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INCI 4008 Lectures (spring semester, 2009)

4. Water Quality Management (Chapter 5, textbook)
Dr. Yang Deng
Dept of Civil Engineering and Surveying, University of Puerto Rico at Mayaguez Mayaguez, PR, USA

INCI 4008 Lectures (spring semester, 2008)

4. 1 Water Pollutants and Their Sources

Dr. Yang Deng
Dept of Civil Engineering and Surveying, University of Puerto Rico at MayaguezMayaguez, PR, USA

Sources of Water Pollution
• Point sources • Non-point sources

Point sources
• Point sources -defined as localized discharges of contaminants • Include:
o o o o domestic wastewater discharge combined-sewer overflow Industrial discharge Animal feeding operation (AFOs)

Point sources – 1. domestic wastewater discharge
Domestic wastewater treatment plants discharge theireffluents into rivers, lakes, and oceans (receiving water bodies).
You should consider: • for river/lake discharge, dissolved oxygen depletion and nutrient; • for ocean discharge, pathogen and heavy metals

Point sources – 1.domestic wastewater discharge
• Septic tanks: Septic tanks are on-site domestic wastewater treatment system. The dissolved organics in the effluents are greatlydecreased.
However, the effluents still contains a number of pathogenic microorganisms, e.g viruses. As a result, they contaimiante the groundwater

Point sources – 1.domestic wastewater discharge
• Septic tanks: 50 million residents of the US (29% of population) are using septic tanks now.

Point sources – 2. combined-sewer overflow (CSOs)
• CSOs: - a sewer system that collects domestic sewage,rianwater runoff, and industrial wastewater into the SAME pipe.

Question: what is the problem if we use CSOs?

Point sources – 2. combined-sewer overflow (CSOs)
Dry weather (most of time), CSOs transport their wastewater to a sewage treatment plant for treatment Wet weather (during the periods of heavy rain or snowmelt), the volume of wastewater excesses the capacity of sewer or treatmentplant, so CSOs are designed to overflow occasionally and discharge excess wastewater directly to nearby streams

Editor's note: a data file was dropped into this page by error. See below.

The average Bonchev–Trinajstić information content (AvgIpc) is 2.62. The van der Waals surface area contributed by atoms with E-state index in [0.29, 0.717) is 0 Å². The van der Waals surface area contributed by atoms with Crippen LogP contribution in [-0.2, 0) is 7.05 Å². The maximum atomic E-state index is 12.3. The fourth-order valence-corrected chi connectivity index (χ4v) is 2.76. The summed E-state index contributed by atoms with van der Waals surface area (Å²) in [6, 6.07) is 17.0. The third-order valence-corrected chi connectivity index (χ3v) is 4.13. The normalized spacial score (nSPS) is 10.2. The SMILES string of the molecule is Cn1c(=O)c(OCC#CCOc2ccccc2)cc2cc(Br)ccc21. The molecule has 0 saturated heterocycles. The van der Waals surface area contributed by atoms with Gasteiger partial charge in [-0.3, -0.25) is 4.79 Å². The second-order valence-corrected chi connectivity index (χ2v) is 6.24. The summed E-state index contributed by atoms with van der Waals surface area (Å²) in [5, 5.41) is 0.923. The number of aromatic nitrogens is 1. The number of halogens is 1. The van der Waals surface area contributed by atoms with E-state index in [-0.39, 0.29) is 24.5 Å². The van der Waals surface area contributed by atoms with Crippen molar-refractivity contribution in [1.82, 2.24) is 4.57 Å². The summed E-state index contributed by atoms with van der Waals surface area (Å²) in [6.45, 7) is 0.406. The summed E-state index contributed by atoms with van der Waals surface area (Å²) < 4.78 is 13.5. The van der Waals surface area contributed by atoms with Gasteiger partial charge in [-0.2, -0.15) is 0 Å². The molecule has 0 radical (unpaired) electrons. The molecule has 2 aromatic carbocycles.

Point sources – 2. combined-sewer overflow (CSOs)

CSOs

Separate system

Point sources – 2. combined-sewer overflow (CSOs) So CSOs design has been banned in the US!

However, the old CSOs are still existing in old cities and towns of US

Point sources – combined-seweroverflow (CSOs) CSOs distribution in the US!

Point sources – 3. industrial discharge
What may be contained in industrial discharge?

Nutrients, heavy metals, toxic organic chemicals, heat……

Point sources – 3. industrial discharge
Full treatment Sewage Pre-treatment treatment plant

Industrial discharge

River, lake, etc

Point sources – 4. Animal Feeding Operations (AFOs)
AFOs -the facilities (1) where animals are fed and confined for 45 days or more in any 12 consecutive months; (2) Where crops, vegetation, forage growth, or postharvest residues are not sustained in the normal growing season over any portion of the lot

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Point sources – 5. spill
Accidental or intentional release
e.g. • transportation accidents;
Oil leaks from anoil tanker ship that collided with another ship at in the Pacific Ocean

Point sources – 5. spill
Accidental or intentional release
e.g. • Leakage and spill from underground storage tanks (UST)

• •

LUST - Leaky Underground Storage Tanks 22% of the 1.2 million UST are LUST

Nonpoint sources
Nonpoint sources -defined as pollution sources that are distributed over large areas or arecomposite of many point sources Include:
• Agricultural runoff; • Urban runoff; • Livestock, landfills, etc

Nonpoint sources
Most widespread nonpoint-sources contaminants in the US are:
Eroded sediments; Fertilizers; Pesticides.

Pollution caused by nonpoint sources >> caused by point sources !!!

Nonpoint sources – 1. agricultural runoff
Agricultural runoff: Pesticides Herbicides;...
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